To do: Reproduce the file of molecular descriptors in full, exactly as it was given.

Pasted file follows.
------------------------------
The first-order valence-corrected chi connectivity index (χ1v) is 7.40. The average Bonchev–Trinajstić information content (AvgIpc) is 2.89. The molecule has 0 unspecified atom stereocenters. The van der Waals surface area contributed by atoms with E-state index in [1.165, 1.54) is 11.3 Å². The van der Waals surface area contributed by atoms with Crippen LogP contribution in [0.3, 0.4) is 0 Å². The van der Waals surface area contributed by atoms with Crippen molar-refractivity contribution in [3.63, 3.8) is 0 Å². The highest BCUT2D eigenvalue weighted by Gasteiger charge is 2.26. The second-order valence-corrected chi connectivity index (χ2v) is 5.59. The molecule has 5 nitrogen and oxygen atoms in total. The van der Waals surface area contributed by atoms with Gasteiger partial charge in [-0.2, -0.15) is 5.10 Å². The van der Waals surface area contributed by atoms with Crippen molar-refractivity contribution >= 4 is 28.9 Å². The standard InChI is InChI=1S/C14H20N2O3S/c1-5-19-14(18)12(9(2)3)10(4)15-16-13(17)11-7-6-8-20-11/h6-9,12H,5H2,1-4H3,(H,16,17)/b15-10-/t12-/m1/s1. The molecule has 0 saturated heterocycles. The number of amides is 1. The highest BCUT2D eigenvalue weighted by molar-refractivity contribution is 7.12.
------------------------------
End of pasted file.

The first-order valence-corrected chi connectivity index (χ1v) is 7.40. The average Bonchev–Trinajstić information content (AvgIpc) is 2.89. The molecule has 0 unspecified atom stereocenters. The van der Waals surface area contributed by atoms with E-state index in [1.165, 1.54) is 11.3 Å². The van der Waals surface area contributed by atoms with Crippen LogP contribution in [0.3, 0.4) is 0 Å². The van der Waals surface area contributed by atoms with Crippen molar-refractivity contribution in [3.63, 3.8) is 0 Å². The highest BCUT2D eigenvalue weighted by Gasteiger charge is 2.26. The second-order valence-corrected chi connectivity index (χ2v) is 5.59. The molecule has 5 nitrogen and oxygen atoms in total. The van der Waals surface area contributed by atoms with Gasteiger partial charge in [-0.2, -0.15) is 5.10 Å². The van der Waals surface area contributed by atoms with Crippen molar-refractivity contribution >= 4 is 28.9 Å². The standard InChI is InChI=1S/C14H20N2O3S/c1-5-19-14(18)12(9(2)3)10(4)15-16-13(17)11-7-6-8-20-11/h6-9,12H,5H2,1-4H3,(H,16,17)/b15-10-/t12-/m1/s1. The molecule has 0 saturated heterocycles. The number of amides is 1. The highest BCUT2D eigenvalue weighted by molar-refractivity contribution is 7.12.